Gabapentin and pregabalin will follow these same regulations as tramadol, but can we do more to tackle this trend of prescription drug misuse, will merely tightening the laws on these drugs solve the problem?

The data associated with tramadol use suggests that it won’t. In 2017 the total number of deaths related to drug poisoning from tramadol was 185, this is more than twice the level of deaths in 2007. Although there was a decrease initially when the drug was reclassified in 2014, with deaths dropping from 240, we are still left with high levels of casualties and dependence. This slight decline is perhaps due to a similar decline in prescriptions completed for tramadol, perhaps indicating that the decline in death rate is only proportional to its prescribing rates, and not owing to an increased awareness to the dangerous of tramadol.

Tightening the control of tramadol, may have only steered doctors towards other medication, such as pregabalin and gabapentin. Since 2014, prescribing rates of gabapentin and pregabalin have increased nearly 50%, with the total number of prescriptions of gabapentin and pregabalin soaring to over 9 million in 2017. It should be expected that a drop in death will result from the reclassification of pregabalin and gabapentin, owing to an anticipated decline in prescribing due to these restrictions, but this is only skimming the surface of the issue, it fails to address the root cause.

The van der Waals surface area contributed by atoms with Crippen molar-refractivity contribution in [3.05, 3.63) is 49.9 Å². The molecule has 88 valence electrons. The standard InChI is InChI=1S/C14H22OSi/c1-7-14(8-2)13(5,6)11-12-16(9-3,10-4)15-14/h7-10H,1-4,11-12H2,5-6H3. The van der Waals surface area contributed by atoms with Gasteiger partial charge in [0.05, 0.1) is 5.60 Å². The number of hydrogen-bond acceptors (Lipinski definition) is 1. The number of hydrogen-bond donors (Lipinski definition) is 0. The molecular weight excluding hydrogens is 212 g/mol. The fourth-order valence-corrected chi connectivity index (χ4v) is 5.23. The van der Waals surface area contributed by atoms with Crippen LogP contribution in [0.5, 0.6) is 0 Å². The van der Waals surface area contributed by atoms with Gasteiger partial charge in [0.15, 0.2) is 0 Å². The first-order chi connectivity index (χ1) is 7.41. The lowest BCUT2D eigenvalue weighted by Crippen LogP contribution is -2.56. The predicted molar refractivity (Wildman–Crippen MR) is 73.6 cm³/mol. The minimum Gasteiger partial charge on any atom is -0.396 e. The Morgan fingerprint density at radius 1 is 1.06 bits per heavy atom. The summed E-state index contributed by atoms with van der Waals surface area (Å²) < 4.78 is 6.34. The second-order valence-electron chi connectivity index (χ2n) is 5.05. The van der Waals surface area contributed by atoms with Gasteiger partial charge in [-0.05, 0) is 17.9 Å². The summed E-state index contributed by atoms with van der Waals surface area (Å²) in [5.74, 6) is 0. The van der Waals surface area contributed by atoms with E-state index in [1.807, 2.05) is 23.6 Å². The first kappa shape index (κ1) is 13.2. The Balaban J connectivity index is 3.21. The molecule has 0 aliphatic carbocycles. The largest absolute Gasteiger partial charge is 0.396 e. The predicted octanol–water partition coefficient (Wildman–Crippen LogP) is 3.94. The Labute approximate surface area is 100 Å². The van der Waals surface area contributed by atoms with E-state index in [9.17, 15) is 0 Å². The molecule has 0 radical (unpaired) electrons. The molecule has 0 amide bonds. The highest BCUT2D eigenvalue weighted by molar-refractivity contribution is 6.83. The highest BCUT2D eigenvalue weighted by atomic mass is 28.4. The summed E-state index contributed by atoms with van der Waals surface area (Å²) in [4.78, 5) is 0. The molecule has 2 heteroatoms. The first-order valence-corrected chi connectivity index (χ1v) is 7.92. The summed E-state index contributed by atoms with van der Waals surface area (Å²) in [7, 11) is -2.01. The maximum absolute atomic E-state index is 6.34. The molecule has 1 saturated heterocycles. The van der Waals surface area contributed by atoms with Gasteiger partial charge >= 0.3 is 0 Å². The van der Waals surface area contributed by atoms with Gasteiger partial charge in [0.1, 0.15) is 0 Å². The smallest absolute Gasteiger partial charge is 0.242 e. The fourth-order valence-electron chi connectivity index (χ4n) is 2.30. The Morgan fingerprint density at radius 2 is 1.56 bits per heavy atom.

Prescribing rates for pain and central nervous system drugs are on the rise, the pattern suggests merely restricting the supply of gabapentin and pregabalin, will only turn prescribers and users to other drugs, drugs that have not yet earned a reputation for high levels of abuse. The latest figures on drug related casualties show that there were 3757 deaths relating to drug poisoning in 2017 the highest level since recording back in 1993.